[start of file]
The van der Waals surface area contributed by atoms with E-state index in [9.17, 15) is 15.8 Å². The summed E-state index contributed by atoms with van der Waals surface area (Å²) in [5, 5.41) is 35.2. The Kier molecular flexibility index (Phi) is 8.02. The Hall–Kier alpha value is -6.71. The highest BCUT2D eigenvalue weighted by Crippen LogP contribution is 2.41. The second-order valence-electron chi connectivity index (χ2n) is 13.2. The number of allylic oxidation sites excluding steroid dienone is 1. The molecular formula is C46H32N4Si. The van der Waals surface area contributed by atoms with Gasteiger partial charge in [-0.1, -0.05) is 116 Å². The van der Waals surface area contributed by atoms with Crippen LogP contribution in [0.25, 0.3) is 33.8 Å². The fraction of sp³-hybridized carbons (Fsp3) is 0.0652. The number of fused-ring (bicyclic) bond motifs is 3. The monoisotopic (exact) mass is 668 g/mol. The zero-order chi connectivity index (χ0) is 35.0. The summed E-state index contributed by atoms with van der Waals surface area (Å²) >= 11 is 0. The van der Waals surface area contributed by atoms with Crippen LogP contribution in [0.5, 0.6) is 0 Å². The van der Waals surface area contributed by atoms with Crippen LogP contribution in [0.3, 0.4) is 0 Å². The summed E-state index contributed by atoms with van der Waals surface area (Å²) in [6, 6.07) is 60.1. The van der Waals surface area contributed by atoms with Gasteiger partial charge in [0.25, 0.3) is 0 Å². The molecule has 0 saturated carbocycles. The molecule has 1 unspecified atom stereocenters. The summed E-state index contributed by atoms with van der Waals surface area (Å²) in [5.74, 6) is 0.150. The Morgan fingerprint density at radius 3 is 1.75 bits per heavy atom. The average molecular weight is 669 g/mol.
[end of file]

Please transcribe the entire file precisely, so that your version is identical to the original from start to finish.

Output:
The van der Waals surface area contributed by atoms with E-state index in [9.17, 15) is 15.8 Å². The summed E-state index contributed by atoms with van der Waals surface area (Å²) in [5, 5.41) is 35.2. The Kier molecular flexibility index (Phi) is 8.02. The Hall–Kier alpha value is -6.71. The highest BCUT2D eigenvalue weighted by Crippen LogP contribution is 2.41. The second-order valence-electron chi connectivity index (χ2n) is 13.2. The number of allylic oxidation sites excluding steroid dienone is 1. The molecular formula is C46H32N4Si. The van der Waals surface area contributed by atoms with Gasteiger partial charge in [-0.1, -0.05) is 116 Å². The van der Waals surface area contributed by atoms with Crippen LogP contribution in [0.25, 0.3) is 33.8 Å². The fraction of sp³-hybridized carbons (Fsp3) is 0.0652. The number of fused-ring (bicyclic) bond motifs is 3. The monoisotopic (exact) mass is 668 g/mol. The zero-order chi connectivity index (χ0) is 35.0. The summed E-state index contributed by atoms with van der Waals surface area (Å²) >= 11 is 0. The van der Waals surface area contributed by atoms with Crippen LogP contribution in [0.5, 0.6) is 0 Å². The van der Waals surface area contributed by atoms with Crippen LogP contribution in [0.3, 0.4) is 0 Å². The summed E-state index contributed by atoms with van der Waals surface area (Å²) in [6, 6.07) is 60.1. The van der Waals surface area contributed by atoms with Gasteiger partial charge in [0.25, 0.3) is 0 Å². The molecule has 0 saturated carbocycles. The molecule has 1 unspecified atom stereocenters. The summed E-state index contributed by atoms with van der Waals surface area (Å²) in [5.74, 6) is 0.150. The Morgan fingerprint density at radius 3 is 1.75 bits per heavy atom. The average molecular weight is 669 g/mol.